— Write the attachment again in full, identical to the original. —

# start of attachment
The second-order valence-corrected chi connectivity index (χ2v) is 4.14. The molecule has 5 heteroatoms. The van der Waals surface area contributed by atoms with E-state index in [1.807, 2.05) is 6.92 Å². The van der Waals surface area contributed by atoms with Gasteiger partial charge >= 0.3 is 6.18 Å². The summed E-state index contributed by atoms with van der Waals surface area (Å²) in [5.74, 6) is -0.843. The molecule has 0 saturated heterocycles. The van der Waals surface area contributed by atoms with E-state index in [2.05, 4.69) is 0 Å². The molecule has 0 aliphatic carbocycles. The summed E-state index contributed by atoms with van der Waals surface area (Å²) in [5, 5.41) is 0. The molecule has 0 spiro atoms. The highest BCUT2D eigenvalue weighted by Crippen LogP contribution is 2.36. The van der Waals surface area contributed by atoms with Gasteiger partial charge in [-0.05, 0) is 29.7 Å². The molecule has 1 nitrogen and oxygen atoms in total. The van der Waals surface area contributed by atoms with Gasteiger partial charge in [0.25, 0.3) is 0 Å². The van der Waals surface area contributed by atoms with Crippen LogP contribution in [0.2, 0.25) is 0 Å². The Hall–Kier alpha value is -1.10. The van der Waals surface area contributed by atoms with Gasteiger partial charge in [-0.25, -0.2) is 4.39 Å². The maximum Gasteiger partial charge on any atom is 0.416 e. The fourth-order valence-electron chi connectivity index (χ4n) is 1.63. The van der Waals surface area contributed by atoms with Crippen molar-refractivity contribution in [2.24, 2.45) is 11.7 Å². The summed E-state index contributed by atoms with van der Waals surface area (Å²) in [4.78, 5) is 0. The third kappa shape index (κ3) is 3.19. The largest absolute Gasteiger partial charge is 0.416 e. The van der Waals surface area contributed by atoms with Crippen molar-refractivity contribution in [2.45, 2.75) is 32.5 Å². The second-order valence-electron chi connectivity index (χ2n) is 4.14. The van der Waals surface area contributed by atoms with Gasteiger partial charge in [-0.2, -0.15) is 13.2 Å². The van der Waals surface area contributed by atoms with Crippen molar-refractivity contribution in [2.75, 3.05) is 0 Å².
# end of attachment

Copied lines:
The second-order valence-corrected chi connectivity index (χ2v) is 4.14. The molecule has 5 heteroatoms. The van der Waals surface area contributed by atoms with E-state index in [1.807, 2.05) is 6.92 Å². The van der Waals surface area contributed by atoms with Gasteiger partial charge >= 0.3 is 6.18 Å². The summed E-state index contributed by atoms with van der Waals surface area (Å²) in [5.74, 6) is -0.843. The molecule has 0 saturated heterocycles. The van der Waals surface area contributed by atoms with E-state index in [2.05, 4.69) is 0 Å². The molecule has 0 aliphatic carbocycles. The summed E-state index contributed by atoms with van der Waals surface area (Å²) in [5, 5.41) is 0. The molecule has 0 spiro atoms. The highest BCUT2D eigenvalue weighted by Crippen LogP contribution is 2.36. The van der Waals surface area contributed by atoms with Gasteiger partial charge in [-0.05, 0) is 29.7 Å². The molecule has 1 nitrogen and oxygen atoms in total. The van der Waals surface area contributed by atoms with Gasteiger partial charge in [0.25, 0.3) is 0 Å². The van der Waals surface area contributed by atoms with Crippen LogP contribution in [0.2, 0.25) is 0 Å². The Hall–Kier alpha value is -1.10. The van der Waals surface area contributed by atoms with Gasteiger partial charge in [-0.25, -0.2) is 4.39 Å². The maximum Gasteiger partial charge on any atom is 0.416 e. The fourth-order valence-electron chi connectivity index (χ4n) is 1.63. The van der Waals surface area contributed by atoms with Crippen molar-refractivity contribution in [2.24, 2.45) is 11.7 Å². The summed E-state index contributed by atoms with van der Waals surface area (Å²) in [4.78, 5) is 0. The third kappa shape index (κ3) is 3.19. The largest absolute Gasteiger partial charge is 0.416 e. The van der Waals surface area contributed by atoms with Crippen molar-refractivity contribution in [2.45, 2.75) is 32.5 Å². The second-order valence-electron chi connectivity index (χ2n) is 4.14. The van der Waals surface area contributed by atoms with Gasteiger partial charge in [-0.2, -0.15) is 13.2 Å². The van der Waals surface area contributed by atoms with Crippen molar-refractivity contribution in [2.75, 3.05) is 0 Å².